[WH] Well.
[JH] I looked up every word!
[WH] Listen. Thousands of years ago a Greek philosopher said that the world could only be as good as the people who lived in it.
[JH] Makes sense.
[WH] So I said, you take one look at America today and right away you figure that you’d better take a look at the people who live in it, one by one, sorta.
[JH] That’s this?
[WH] Sure.
[JH] Well why didn’t you say so?

This is exactly what many people do when they read the Bible, especially when learning to translate the Greek New Testament. One of the mistakes Judy Holliday’s character made was to think that the meaning of a sentence is equal to the sum of the words in it, such as:

“The” + “Yellowing” + “Democratic” + “Manifesto” = the meaning of the sentence.

In fact this didn’t give the meaning of the sentence, as she stated later on in the excerpt, because the meaning of a sentence is not the sum of the meanings of the words in it. It could almost be said that considered apart from their context words have no meaning; they receive a meaning only when a sentence, paragraph, chapter or even the entire book or letter is considered as a whole. [Read more on linguistics].

Sadly, the high ideals of the original movie were lost in the remake (1993). Gone are the museums, libraries and the moral philosophy, replaced by a set of smart comments designed to give the illusion of erudition with no effort.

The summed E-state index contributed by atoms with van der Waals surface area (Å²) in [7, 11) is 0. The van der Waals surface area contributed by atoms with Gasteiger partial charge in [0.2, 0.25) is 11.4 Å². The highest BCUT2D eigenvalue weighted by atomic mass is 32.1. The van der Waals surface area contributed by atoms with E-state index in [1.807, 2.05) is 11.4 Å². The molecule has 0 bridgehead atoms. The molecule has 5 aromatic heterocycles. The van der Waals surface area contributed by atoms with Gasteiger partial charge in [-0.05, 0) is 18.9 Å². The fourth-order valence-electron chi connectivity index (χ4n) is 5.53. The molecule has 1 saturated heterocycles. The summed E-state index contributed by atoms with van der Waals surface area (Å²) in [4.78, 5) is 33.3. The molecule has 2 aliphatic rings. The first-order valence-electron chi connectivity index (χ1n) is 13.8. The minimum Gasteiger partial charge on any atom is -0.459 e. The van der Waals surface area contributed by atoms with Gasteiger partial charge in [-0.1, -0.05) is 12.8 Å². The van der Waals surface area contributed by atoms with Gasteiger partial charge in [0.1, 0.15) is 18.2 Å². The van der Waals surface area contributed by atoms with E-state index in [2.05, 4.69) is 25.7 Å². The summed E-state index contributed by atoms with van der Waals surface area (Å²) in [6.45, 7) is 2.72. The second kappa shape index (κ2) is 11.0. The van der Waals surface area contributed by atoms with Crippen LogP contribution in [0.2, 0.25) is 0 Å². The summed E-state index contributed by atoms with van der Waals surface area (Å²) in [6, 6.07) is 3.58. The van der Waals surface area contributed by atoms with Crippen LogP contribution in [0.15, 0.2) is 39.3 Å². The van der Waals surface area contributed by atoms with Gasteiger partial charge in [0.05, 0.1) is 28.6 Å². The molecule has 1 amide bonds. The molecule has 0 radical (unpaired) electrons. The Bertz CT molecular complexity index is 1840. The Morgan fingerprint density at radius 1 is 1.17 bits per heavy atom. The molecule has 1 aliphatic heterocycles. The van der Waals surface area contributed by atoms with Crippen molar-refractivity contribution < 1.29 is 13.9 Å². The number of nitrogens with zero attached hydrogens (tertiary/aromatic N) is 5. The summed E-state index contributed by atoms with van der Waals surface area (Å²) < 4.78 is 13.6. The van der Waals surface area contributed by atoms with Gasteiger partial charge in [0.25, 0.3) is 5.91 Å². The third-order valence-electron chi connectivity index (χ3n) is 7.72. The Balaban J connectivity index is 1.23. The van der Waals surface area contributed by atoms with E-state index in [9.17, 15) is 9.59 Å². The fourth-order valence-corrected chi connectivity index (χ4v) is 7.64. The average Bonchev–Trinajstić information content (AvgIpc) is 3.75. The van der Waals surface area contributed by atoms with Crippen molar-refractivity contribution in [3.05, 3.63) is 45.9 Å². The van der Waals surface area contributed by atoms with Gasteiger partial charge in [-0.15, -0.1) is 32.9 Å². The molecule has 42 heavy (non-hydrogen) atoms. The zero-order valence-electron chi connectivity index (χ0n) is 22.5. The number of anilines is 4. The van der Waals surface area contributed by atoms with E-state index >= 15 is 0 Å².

One of my favourite lines from the original film (and there ar many) is when Paul Varrell says, “I want everyone to be smart, the world is too dangerous a place to be filled with stupid people.” Amen to that!

Articles listing from Tribute to Bruce Winter now available

I have just uploaded the details of the articles (not the article themselves) from the 2004 Tribute to Bruce Winter:

P.J. Williams, Andrew D. Clarke, Peter M. Head & David Instone-Brewer, eds., The New Testament in Its First Century Setting. Essays on Context and Background in Honour of B.W. Winter on His 65th Birthday. Grand Rapids / Cambridge: Eerdmans, 2004. Hbk. ISBN: 0802828345. pp.335.

One that caught my eye that the contribution by Conrad Gempf.

“Before Paul Arrived in Corinth: The Mission Strategies in 1 Corinthians 2:2 and Acts 17” (pp.126-142)

The article responds to the suggestion made by William Ramsay in 1895 that Paul changed his mission strategy after his “failure” to win large numbers of converts in Athens. The argument goes that he renounced the use of intellectual arguments and resolved to preach only the message of the cross when he arrived in Corinth. There have been relatively few responses to this argument, the most significant being that of Ned Stonehouse in 1949.

It is good to see this old chestnut – so often used as an argument for an anti-intellectual approach to the Gospel – laid to rest. The difference in the two evangelistic techniques should be seen not as a change of strategy, but as examples of Paul’s flexibility in dealing with varied cultural contexts. Well worth a read.